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::: center home >> events >> lunchtime >> 2003-04 >> abstracts

Tuesday, 23 March 2004
Formal Teleology, Modality or Structural Realism?
On What We Can Still Learn from the Principle of Least Actio
Michael Stöltzner
University of Bielefeld and Notre Dame
12:05 pm, 817R Cathedral of Learning

Abstract: In contrast to the years 1880-1920, the principle of least action (PLA) is currently attracting little attention. This is quite surprising in view of the fact that it provides a simple scheme to formulate the basic laws of many physical theories. Yet, to rigorously turn the PLA into the correct dynamics requires considerable mathematical care and a specification of the respective physical set-up. Neglecting these subtleties has led to a plethora of misunderstandings after which the PLA became a shibboleth to most philosophers of science standing in the empiricist tradition.

In the present paper, I argue that the PLA provides an independent justification of a scientific theory above and beyond the mere statement of the differential equations. Setting out from the mathematical relationship between the PLA and the corresponding differential equations, I first distinguish three types of such formal teleological arguments that characterize the interpretations of the PLA put forward by Ernst Mach, Max Planck and David Hilbert respectively. Second, I investigate how these orders of formal teleology relate to the Lewisian modality that Jeremy Butterfield has identified in the whole of analytical mechanics. Third, while Planck claimed that the PLA was able to survive scientific revolutions, Hilbert closely associated it with the architectural foundations of a physical theory. This suggests viewing the PLA as an instance of some kind of structural realism. Moreover, while zeroth order teleology is unavoidable even for an empiricist as a necessary supplement of causal explanations, the higher orders of formal teleology seem to require the assumption of some kind of structural realism.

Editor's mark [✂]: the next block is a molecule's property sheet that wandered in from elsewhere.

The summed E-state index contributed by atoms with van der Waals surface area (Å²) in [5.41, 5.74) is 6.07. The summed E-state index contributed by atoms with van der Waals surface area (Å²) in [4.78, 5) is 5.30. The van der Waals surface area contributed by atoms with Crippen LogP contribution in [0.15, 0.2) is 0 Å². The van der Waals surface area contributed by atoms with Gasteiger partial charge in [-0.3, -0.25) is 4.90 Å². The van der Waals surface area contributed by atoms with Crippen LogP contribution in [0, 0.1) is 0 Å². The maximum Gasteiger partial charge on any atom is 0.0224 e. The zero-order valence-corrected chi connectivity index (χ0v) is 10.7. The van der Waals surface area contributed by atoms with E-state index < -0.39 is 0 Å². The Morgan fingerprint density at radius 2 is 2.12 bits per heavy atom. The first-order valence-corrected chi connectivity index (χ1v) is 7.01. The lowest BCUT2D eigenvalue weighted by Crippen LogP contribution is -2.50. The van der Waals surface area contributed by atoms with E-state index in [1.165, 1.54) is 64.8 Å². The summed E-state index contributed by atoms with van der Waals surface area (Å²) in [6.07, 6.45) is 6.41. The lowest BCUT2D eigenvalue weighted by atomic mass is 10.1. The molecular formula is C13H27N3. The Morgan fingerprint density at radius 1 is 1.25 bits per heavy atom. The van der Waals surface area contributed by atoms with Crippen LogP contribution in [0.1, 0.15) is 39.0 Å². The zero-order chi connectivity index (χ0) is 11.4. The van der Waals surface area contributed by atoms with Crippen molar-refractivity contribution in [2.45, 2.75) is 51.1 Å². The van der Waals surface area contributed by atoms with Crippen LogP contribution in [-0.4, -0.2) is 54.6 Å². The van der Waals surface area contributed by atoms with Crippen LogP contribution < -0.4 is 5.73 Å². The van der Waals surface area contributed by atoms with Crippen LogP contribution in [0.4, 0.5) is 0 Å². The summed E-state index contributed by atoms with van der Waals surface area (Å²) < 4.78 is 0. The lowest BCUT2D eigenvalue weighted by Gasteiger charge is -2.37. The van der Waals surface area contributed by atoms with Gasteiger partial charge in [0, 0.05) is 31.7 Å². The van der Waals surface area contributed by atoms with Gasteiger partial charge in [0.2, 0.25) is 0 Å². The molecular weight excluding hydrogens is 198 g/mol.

Revised 3/11/08 - Copyright 2006